Feminist Business School with Jennifer Armbrust
Jennifer is the founder and director of Sister, a consulting firm that advises companies on bringing feminist principles into business practices. She’s also the creator of Feminist Business School, an online course, and the author of Proposals for the Feminine Economy. We talk to her about what it means to bring feminism into business, what it might look like to build more equitable economic systems, and why she thinks all entrepreneurs should read some Audre Lorde.
Listen to your body’s messages as guidance, instead of seeing your body as an inconvenience to work—which is what capitalism says. Capitalism says, “you could work so much more if you didn’t get sick or pregnant or have to eat or go to sleep!”... So, that’s kind of the first place I work. How do we bring your body back into your business and let your body have some votes on what happens throughout the day?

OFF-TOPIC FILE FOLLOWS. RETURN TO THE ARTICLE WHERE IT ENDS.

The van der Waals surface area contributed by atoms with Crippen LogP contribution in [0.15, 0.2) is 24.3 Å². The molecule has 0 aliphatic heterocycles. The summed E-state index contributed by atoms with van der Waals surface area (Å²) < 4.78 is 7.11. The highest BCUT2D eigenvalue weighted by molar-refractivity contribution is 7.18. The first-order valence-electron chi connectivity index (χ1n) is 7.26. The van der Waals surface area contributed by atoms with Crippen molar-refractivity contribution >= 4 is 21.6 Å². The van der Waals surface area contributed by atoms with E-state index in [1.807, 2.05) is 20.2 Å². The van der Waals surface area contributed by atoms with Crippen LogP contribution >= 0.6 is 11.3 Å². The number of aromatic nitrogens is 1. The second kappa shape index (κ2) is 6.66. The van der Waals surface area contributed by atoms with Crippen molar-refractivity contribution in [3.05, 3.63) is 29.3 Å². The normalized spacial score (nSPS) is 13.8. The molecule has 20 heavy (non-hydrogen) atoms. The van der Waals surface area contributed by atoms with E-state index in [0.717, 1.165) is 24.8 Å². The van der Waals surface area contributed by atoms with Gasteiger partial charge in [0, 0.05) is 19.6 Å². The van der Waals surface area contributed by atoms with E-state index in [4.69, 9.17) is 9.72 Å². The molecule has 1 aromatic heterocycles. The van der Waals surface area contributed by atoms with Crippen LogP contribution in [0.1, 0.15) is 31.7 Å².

—Jennifer Armbrust, founder of Sister and creator of Feminist Business School
We chat about:
- Why Jennifer let go of the pursuit for “ideological purity,” and embraced bringing her feminist backpack into the weeds of capitalism instead
- How our culture of overwork and constant pressure to produce fails us
- Why listening to your body, not just your to-do list, is a feminist act
- Why fear is what keeps people—and companies—stuck
- The importance of “tinkering”—using small shifts to create change
- The limitations of “conscious capitalism” in creating equitable futures
- Sara and Katel talk about their own successes (and...not-so-successes) bringing their feminist practices into their work
- Why having a woman in charge doesn’t make a business feminist
- The problem with individualistic “go get yours” women’s empowerment messages
- White feminism in history: how Southern white women’s slaveholding helped secure their economic future
Photo credit: Aubree Bernier-Clarke